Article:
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Ibrahim Suleiman
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Negotiator: Sharon, Assad gave their blessings
Ibrahim Soliman, chief negotiator in secret Israeli-Syrian talks, in exclusive interview with Ynet, reveals details of diplomatic contacts, content of drafted peace proposal. Says Syria serious about negotiations, blames US for torpedoing previous steps towards peace
WASHINGTON - Syrian President Bashar Assad called Israel’s bluff when Israel turned down his offer to talk peace, claims Ibrahim Soliman, a Syrian American with close ties to Damascus, who has made it his personal mission to work towards attaining peaceful relations between Syria and Israel.

 

In a rare interview with Ynet from his home in a Washington suburb, Soliman, one of the chief participants in the unofficial contacts held recently between Israel and Syria, says that talks were held with the knowledge and support of the administrations in both Jerusalem and Damascus.

 

According to Soliman, who launched his peace initiative some 16 years ago, says that all Israel’s prime ministers since Yitzhak Rabin in 1993 were aware of his efforts. “But I always operated behind the scenes and did not speak to the media. Until now. This is the first interview I am giving,” he told Ynet.

 

Soliman was scheduled to address the Israeli public for the first time next week, in a speech at the Herzliya conference, as the special guest of Dr. Uzi Arad, chief diplomatic consultant to the prime minister during Benjamin Netanyahu’s term. However, when his efforts were publicized, Soliman, who believes strongly that media exposure sabotages diplomatic negotiations, decided to cancel his visit.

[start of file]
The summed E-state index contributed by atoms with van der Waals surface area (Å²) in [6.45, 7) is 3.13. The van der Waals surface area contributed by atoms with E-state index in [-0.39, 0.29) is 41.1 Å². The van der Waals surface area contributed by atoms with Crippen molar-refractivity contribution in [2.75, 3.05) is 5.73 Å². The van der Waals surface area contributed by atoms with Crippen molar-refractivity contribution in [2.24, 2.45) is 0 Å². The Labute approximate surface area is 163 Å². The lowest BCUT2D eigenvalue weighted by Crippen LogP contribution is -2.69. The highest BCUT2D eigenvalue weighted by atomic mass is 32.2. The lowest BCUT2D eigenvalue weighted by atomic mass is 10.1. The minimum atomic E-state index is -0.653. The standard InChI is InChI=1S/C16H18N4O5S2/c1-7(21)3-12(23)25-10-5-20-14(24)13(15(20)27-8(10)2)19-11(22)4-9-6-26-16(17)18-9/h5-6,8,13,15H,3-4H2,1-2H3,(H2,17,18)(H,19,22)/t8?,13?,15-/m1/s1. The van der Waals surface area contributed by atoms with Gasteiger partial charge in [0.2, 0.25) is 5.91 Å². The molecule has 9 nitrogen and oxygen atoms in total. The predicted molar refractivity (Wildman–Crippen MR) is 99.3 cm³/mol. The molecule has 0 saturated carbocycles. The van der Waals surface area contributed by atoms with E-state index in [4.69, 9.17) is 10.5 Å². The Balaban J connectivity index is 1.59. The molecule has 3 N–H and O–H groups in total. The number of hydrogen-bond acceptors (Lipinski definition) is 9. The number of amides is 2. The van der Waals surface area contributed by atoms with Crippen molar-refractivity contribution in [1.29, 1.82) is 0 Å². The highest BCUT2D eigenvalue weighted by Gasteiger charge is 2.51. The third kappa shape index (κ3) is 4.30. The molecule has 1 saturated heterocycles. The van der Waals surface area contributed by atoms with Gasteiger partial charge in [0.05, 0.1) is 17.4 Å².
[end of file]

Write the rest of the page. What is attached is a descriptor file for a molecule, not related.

He was already on his way to Israel, and during a stopover in Switzerland, “I got all this information about the media in Israel and what (former Foreign Ministry director general) Alon Liel said, and it was as surprise for me because our work is supposed to be confidential,” he said, his anger over the issue apparent.

 

Over two years, Soliman met in Europe with Liel and two senior European officials, whose names he refused to disclose, and drew up an Israeli-Syrian “deed of understandings”. After the document’s existence was leaked to the press this week, the leadership in both Israel and Syrian officially denied their involvement.

 

“Personally I don’t believe any open negotiations between Israel and Syria will lead anywhere,” he said. “They tried it for 10 years with (the US’s former special envoy to the Middle East) Dennis Ross.

Dennis Ross is a great guy – he should be given a Nobel Prize for his patience with the Israelis and the Syrians. But the media will not allow any progress, and everyone is negotiating according to what the media says.”

 

Do you speak for the Syrians?

 

“I want to make it clear to you now I do not speak for Syria, I do not represent Syria in any way shape or form. I am Syrian American, I’d like to have good relations between Syria and America. The key to good relations is peace between Syria and Israel. This is the reason I’m devoting all my efforts, all my resources to promote peace between Syria and Israel.